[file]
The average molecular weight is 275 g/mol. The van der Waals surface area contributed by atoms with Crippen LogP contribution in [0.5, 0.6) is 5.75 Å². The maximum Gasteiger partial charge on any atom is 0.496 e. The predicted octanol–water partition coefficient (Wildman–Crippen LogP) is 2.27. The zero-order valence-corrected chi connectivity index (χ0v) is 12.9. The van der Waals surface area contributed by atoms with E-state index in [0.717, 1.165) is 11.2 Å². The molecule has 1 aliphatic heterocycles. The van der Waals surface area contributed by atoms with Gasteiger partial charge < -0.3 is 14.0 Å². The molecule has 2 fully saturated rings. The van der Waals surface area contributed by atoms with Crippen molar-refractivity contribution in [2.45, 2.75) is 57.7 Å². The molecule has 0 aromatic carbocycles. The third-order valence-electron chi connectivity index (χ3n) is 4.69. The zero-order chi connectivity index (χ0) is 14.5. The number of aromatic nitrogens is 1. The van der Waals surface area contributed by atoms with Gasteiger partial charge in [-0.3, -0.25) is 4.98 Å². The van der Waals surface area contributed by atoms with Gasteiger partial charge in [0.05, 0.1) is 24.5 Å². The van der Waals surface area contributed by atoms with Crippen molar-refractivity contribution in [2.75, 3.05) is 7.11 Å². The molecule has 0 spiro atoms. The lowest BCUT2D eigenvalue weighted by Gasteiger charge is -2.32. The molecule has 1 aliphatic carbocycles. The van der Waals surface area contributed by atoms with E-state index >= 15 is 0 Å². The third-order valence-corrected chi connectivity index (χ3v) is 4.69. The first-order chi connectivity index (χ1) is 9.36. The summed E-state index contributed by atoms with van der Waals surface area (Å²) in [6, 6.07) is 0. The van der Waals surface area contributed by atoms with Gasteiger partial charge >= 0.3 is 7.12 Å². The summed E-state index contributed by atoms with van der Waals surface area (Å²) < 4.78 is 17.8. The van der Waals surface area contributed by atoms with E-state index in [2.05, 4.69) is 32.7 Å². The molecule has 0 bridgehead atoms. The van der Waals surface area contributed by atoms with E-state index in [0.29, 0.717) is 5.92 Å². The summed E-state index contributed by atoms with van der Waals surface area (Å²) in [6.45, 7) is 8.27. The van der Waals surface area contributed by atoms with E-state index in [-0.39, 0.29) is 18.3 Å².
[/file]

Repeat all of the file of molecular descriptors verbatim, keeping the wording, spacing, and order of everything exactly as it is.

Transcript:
The average molecular weight is 275 g/mol. The van der Waals surface area contributed by atoms with Crippen LogP contribution in [0.5, 0.6) is 5.75 Å². The maximum Gasteiger partial charge on any atom is 0.496 e. The predicted octanol–water partition coefficient (Wildman–Crippen LogP) is 2.27. The zero-order valence-corrected chi connectivity index (χ0v) is 12.9. The van der Waals surface area contributed by atoms with E-state index in [0.717, 1.165) is 11.2 Å². The molecule has 1 aliphatic heterocycles. The van der Waals surface area contributed by atoms with Gasteiger partial charge < -0.3 is 14.0 Å². The molecule has 2 fully saturated rings. The van der Waals surface area contributed by atoms with Crippen molar-refractivity contribution in [2.45, 2.75) is 57.7 Å². The molecule has 0 aromatic carbocycles. The third-order valence-electron chi connectivity index (χ3n) is 4.69. The zero-order chi connectivity index (χ0) is 14.5. The number of aromatic nitrogens is 1. The van der Waals surface area contributed by atoms with Gasteiger partial charge in [-0.3, -0.25) is 4.98 Å². The van der Waals surface area contributed by atoms with Gasteiger partial charge in [0.05, 0.1) is 24.5 Å². The van der Waals surface area contributed by atoms with Crippen molar-refractivity contribution in [2.75, 3.05) is 7.11 Å². The molecule has 0 spiro atoms. The lowest BCUT2D eigenvalue weighted by Gasteiger charge is -2.32. The molecule has 1 aliphatic carbocycles. The van der Waals surface area contributed by atoms with E-state index >= 15 is 0 Å². The third-order valence-corrected chi connectivity index (χ3v) is 4.69. The first-order chi connectivity index (χ1) is 9.36. The summed E-state index contributed by atoms with van der Waals surface area (Å²) in [6, 6.07) is 0. The van der Waals surface area contributed by atoms with Gasteiger partial charge >= 0.3 is 7.12 Å². The summed E-state index contributed by atoms with van der Waals surface area (Å²) < 4.78 is 17.8. The van der Waals surface area contributed by atoms with E-state index in [2.05, 4.69) is 32.7 Å². The molecule has 0 bridgehead atoms. The van der Waals surface area contributed by atoms with E-state index in [0.29, 0.717) is 5.92 Å². The summed E-state index contributed by atoms with van der Waals surface area (Å²) in [6.45, 7) is 8.27. The van der Waals surface area contributed by atoms with E-state index in [-0.39, 0.29) is 18.3 Å².